They went to a bad place
August 20, 2010 6:25 PM   Subscribe

So, we loaned our "spare" computer to our neighbor and it came back infected...

We have traced the problem to a virus called "Security Suite." We have done all of the recommended things including rKill (iExplore), Malwarebytes Anti-malware and Super Anti-Spyware. We get to a point (repeatedly) where we have removed all corrupted files and get a "0" with all three programs, but the virus is still there and won't let the computer access either FireFox or Explorer.

Any thoughts?
posted by Old Geezer to Computers & Internet (28 answers total) 7 users marked this as a favorite
Spybot Search & Destroy, run on the next start up.

Good luck, that virus is a pain in the ass.
posted by theichibun at 6:28 PM on August 20, 2010

Look up the profile of metafilter member deezil. He has an extensive list of steps to take.
posted by dfriedman at 6:30 PM on August 20, 2010 [3 favorites]

Nuke it.

A virus can be nasty to eradicate—you never know whether you've gotten the whole thing. I can never trust a computer again after it's gotten a virus. I grab any crucial information off it (careful. Convert documents to plain text where possible—Word documents and PDFs can be vectors for viruses) and reinstall a new OS.
posted by sonic meat machine at 6:32 PM on August 20, 2010 [2 favorites]

I recently got rid of Security Suite on my computer. I think it attacked so successfully because I had a lot of updates that I forgot to install. Getting rid of it wasn't difficult but took time. I ran the Malwarebytes scan in safe mode on my Admin account then took care of all the missing Windows and software updates. Then I logged in regularly to my personal account (the one I was using when the attack occurred) and ran Malwarebytes again.

It cleaned the virus out and the computer is working fine now.

I tried to run rKill at one point and couldn't get it to work.

Good luck!
posted by thewestinggame at 6:36 PM on August 20, 2010

seconding spybot (in windows safe mode) and "hijack this" as well
posted by pyro979 at 6:36 PM on August 20, 2010

Malware removal is a fairy tale. Back up any data you care about off the machine, and reinstall your OS. Recovering from an administrator-level infection is rather difficult. The malware may have replaced portions of your OS - how exactly will a cleaner program restore them back to a pristine condition? Even if you get the malware off odds are that you will encounter weird errors on the machine forever after.

Next time, don't let them have admin rights. (If they didn't have admin rights, then destroy the infected profile and recreate a new clean one.)
posted by benzenedream at 6:38 PM on August 20, 2010 [3 favorites]

Response by poster: @thewestinggame I did all that and rKill as well. It worked well enough to end up with, supposedly, no infected files. Yet, no access to the internet and the virus is very much in charge.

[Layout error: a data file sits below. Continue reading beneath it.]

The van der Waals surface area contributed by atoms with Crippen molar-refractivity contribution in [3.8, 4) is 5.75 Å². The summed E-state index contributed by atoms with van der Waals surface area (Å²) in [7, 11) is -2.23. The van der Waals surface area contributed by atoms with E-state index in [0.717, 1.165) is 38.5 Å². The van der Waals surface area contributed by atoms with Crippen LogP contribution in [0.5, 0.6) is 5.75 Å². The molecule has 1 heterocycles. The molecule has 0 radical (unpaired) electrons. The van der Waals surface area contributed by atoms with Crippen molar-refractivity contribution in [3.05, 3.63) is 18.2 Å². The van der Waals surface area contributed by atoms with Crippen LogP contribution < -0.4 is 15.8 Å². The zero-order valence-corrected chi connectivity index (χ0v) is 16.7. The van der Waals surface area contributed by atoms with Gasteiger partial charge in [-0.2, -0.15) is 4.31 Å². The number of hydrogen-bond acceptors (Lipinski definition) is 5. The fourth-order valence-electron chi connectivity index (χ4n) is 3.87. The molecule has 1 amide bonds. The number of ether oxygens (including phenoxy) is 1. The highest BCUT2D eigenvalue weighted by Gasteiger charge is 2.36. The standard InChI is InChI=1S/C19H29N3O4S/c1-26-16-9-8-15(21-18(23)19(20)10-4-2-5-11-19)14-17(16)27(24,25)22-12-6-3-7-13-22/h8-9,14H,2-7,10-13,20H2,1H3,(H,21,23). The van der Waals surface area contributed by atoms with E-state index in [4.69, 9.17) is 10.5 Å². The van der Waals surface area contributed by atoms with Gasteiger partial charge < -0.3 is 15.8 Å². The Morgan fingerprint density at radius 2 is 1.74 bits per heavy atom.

@benzenedream They didn't have Admin rights. They simply went somewhere that downloaded the malware.
posted by Old Geezer at 6:49 PM on August 20, 2010

I agree with nuking it -- I had a Windows XP machine that got a very similar virus. It looked like the virus had changed a bunch of entries in the registry and moved around some Windows system files so that running most programs wouldn't work. I don't think I could even run CMD.

I paid a computer shop to remove it; a week or so later the virus was back so I gave up and switched that machine to Ubuntu.
posted by Several Unnamed Sources at 6:54 PM on August 20, 2010 [1 favorite]

Test this out first - does a new clean account exhibit the same symptoms? If not, the malware didn't get into the actual OS but is hiding out in the infected account.

If it was a limited rights account (can't install software or change settings without an Admin password), then back up whatever you need out of the infected account, and delete the profile as an administrator. Create a new limited rights user account and the malware may be gone.
posted by benzenedream at 6:57 PM on August 20, 2010

make sure you've updated the malware definitions, even if you have to do this on another computer and import it with a jump drive. That's what I had to do to get rid of some security suite that got on my son's computer. This is the page I used to get rid of it - pretty easy once I had updated malware definitions.
posted by lemniskate at 7:06 PM on August 20, 2010

I'm going to agree with the "Nuke it" crowd. Don't waste your time trying to get rid of the infection(s). It's only going to leave you frustrated with a PC that is still infected.

Be careful, however, that you don't inadvertently infect the clean install when you move your files over. I would use something like Hiren's Boot CD to scan the files you're going to transfer